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The Authoritarian Checklist – Annapolis update, June 2018

June 28th, 2018, 7:24pm by Sam Wang

I’ve left this topic alone for some time, but we must revisit it. In January 2017, shortly after the Inauguration, I provided a ten-item checklist of actions that would be signs of authoritarianism. I provided this in advance of any actions that could happen. The list was updated in May 2017.

Since that time, many actions have been repeated; some people may have become desensitized. Strikingly, it appears that President Trump still has levels of support above 80% from voters in his own party. Truly, the Republican Party, once the party of Eisenhower or Reagan, has become the party of Trump.

In 2017 I said that the judiciary acted as an institutional check on executive power. That is now in question, now that the Supreme Court has upheld the Muslim ban in the Trump v. Hawaii decision. And the President appears ready to appoint a second member of the Supreme Court while he is under investigation.

In this updated version of the checklist, we are at a score of five out of ten. For these five items, I have not documented repeated instances of the action. Feel free to lay out the evidence for your favorite offense in comments. The shootings in Annapolis may qualify as a sixth item, incitement of violence against individuals. As events unfold, I will update this post.

Finally, I leave out the degree of competence with which each action was done. The current Administration seems particularly maladroit. But it is also setting a tone that may to persist until a more competent officeholder holds power.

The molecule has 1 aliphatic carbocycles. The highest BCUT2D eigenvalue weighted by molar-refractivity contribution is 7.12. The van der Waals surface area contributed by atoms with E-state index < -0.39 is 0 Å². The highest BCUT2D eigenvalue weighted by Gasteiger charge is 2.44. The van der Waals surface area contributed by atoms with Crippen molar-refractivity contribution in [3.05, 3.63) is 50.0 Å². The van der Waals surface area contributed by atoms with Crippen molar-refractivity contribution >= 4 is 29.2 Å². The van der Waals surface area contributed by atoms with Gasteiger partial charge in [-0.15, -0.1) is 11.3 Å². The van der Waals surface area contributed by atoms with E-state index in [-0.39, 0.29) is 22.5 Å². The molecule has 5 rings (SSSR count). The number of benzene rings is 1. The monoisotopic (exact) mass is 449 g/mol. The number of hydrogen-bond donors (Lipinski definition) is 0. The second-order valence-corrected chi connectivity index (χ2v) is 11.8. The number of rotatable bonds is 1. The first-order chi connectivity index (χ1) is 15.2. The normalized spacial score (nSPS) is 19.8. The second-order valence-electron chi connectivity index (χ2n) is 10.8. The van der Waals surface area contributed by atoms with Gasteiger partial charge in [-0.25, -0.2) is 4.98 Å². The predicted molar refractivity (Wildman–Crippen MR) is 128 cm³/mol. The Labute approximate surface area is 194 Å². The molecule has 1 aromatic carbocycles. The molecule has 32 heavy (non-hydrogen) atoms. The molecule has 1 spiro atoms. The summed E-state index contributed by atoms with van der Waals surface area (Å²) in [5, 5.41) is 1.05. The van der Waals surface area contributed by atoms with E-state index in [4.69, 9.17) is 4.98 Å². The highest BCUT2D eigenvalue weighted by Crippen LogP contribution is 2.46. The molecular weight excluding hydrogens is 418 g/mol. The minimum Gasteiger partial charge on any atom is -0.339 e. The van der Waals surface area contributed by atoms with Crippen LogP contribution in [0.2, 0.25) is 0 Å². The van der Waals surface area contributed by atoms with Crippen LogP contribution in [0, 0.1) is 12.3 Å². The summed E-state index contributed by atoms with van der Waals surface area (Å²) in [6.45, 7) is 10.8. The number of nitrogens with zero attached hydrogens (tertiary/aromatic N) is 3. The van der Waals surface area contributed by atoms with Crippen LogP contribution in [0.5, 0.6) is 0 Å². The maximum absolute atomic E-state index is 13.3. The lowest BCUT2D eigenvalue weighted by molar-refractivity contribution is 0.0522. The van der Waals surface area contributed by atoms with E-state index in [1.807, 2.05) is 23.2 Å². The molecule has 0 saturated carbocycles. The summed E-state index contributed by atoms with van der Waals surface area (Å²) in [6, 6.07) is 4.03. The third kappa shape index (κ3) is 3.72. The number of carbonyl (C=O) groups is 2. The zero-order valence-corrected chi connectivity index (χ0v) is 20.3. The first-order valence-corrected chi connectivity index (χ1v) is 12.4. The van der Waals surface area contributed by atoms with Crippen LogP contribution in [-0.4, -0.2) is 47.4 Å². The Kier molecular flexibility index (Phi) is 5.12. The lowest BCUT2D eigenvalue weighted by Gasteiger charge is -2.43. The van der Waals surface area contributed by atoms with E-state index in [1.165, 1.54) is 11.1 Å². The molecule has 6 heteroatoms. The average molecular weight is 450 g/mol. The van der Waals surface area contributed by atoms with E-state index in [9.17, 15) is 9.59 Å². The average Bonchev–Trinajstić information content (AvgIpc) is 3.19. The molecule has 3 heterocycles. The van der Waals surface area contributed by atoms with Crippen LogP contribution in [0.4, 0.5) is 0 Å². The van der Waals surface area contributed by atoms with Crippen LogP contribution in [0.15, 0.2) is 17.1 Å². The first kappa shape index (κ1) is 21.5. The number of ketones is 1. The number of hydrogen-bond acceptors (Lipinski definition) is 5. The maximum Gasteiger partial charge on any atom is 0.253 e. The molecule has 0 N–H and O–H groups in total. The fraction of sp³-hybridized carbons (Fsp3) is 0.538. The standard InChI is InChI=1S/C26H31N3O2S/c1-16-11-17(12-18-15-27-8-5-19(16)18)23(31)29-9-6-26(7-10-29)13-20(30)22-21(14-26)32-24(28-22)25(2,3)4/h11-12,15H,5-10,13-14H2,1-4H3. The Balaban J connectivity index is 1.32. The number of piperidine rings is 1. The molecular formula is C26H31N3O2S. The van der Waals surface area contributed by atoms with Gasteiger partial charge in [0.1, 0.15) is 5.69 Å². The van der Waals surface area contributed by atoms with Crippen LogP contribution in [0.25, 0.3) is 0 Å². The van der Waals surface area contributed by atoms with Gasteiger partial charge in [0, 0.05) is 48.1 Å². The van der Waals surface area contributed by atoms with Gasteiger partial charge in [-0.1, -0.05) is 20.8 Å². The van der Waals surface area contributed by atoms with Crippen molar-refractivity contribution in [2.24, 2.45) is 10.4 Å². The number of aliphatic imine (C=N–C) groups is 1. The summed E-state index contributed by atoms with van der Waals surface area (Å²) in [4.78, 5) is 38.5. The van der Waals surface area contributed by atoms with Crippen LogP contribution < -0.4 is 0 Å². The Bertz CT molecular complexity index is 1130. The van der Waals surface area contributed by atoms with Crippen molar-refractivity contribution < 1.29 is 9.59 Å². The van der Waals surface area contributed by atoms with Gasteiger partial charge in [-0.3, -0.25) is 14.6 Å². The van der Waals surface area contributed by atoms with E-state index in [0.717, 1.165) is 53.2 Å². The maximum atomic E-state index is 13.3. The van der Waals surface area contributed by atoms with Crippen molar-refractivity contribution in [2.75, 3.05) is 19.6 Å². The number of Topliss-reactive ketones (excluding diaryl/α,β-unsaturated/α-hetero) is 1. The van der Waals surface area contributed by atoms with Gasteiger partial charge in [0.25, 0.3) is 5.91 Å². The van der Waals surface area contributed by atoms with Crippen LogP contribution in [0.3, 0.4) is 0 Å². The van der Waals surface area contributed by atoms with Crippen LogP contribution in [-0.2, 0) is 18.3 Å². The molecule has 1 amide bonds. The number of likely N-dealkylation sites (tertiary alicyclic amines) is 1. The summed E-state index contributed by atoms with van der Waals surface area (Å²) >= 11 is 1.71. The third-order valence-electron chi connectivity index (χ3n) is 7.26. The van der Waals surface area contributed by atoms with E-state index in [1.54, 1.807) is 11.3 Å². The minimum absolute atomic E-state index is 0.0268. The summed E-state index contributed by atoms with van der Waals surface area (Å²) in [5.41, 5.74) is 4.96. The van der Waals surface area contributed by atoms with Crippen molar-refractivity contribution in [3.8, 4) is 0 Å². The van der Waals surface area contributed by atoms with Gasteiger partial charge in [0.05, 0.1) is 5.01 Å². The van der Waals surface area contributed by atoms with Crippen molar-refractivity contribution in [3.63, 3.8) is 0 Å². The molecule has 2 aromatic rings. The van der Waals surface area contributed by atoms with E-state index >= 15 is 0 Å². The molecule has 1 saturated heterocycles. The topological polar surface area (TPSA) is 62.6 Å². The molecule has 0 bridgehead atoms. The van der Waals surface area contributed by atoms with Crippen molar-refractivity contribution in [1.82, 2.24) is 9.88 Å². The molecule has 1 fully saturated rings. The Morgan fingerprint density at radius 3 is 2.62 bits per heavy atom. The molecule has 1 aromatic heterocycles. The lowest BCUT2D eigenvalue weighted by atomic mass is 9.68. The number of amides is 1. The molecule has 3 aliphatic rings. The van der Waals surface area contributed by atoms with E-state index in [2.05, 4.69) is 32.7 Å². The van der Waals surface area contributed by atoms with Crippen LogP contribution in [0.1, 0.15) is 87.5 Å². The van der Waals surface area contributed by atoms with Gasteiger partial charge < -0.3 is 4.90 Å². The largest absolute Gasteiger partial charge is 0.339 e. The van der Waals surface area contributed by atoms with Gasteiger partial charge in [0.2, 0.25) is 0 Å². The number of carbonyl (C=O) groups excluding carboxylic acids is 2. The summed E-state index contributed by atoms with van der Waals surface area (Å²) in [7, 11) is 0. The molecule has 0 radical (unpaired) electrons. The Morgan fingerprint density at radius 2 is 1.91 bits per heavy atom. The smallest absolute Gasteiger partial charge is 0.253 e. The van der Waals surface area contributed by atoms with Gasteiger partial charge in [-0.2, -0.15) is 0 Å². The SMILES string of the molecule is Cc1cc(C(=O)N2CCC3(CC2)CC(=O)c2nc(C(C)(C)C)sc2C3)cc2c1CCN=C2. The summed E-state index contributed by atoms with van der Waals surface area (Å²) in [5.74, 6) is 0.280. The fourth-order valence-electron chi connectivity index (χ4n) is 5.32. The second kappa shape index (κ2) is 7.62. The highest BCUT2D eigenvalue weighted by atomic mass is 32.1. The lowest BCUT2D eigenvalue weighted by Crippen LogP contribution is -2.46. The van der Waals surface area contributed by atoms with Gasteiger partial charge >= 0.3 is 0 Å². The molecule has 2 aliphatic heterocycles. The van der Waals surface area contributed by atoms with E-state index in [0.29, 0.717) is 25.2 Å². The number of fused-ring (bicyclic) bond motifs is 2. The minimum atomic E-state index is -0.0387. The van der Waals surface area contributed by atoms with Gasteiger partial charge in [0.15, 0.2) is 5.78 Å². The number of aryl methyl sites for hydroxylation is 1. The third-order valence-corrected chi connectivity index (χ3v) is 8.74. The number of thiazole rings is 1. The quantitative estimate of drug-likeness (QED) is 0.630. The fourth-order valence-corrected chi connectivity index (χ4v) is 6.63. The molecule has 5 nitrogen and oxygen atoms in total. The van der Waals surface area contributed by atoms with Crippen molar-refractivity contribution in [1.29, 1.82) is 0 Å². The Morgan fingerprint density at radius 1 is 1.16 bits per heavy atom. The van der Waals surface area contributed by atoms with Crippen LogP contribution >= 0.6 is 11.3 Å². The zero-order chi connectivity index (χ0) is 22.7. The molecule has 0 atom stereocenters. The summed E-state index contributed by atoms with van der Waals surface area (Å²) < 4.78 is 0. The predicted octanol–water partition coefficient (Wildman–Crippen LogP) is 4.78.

The Authoritarian Checklist, 2018

  1. Taking sides with a foreign power against domestic opposition. This one’s obvious. Russia over G-7 and NATO, North Korea over the U.S. foreign policy establishment. YES
  2. Detention of journalists. Hasn’t happened systematically.
  3. Loss of press access to the White House. This has not happened – access seems okay. However, it is not clear what good that access does for the public; the river of lies is something to behold.
  4. Made-up charges against those who disagree with the government. The writing was on the wall with “Lock her up!” The link goes to a frank falsification, the claim of widespread voter fraud. YES
  5. Use of governmental power to target individual citizens for retribution. It began with prosecuting leakers rather than the leaked offense. Immigrants and their children, who are citizens, have been targeted after they spoke out. YES
  6. Use of a terrorist incident or an international incident to take away civil liberties. Not yet.
  7. Persecution of an ethnic or religious minority, either by the Administration or its supporters. Muslims and Hispanics. YES
  8. Removal of civil service employees for insufficient loyalty or membership in a suspect group (e.g. LGBT, Muslim, and other groups). (2/16: also the intelligence community). And now, the firing of FBI director James Comey…though really, this is more in the category of obstruction of justice. YES
  9. Use of the Presidency to incite popular violence against individuals or organizations. Trump repeatedly refers to the press as corrupt and lying. His most vocal supporters echo these sentiments. And now, five people have been killed in a newsroom in Annapolis. We’ll see what the motives were, but it’s not looking great at the moment. Then there is the attacking of women officeholders, especially African-Americans. PROBABLE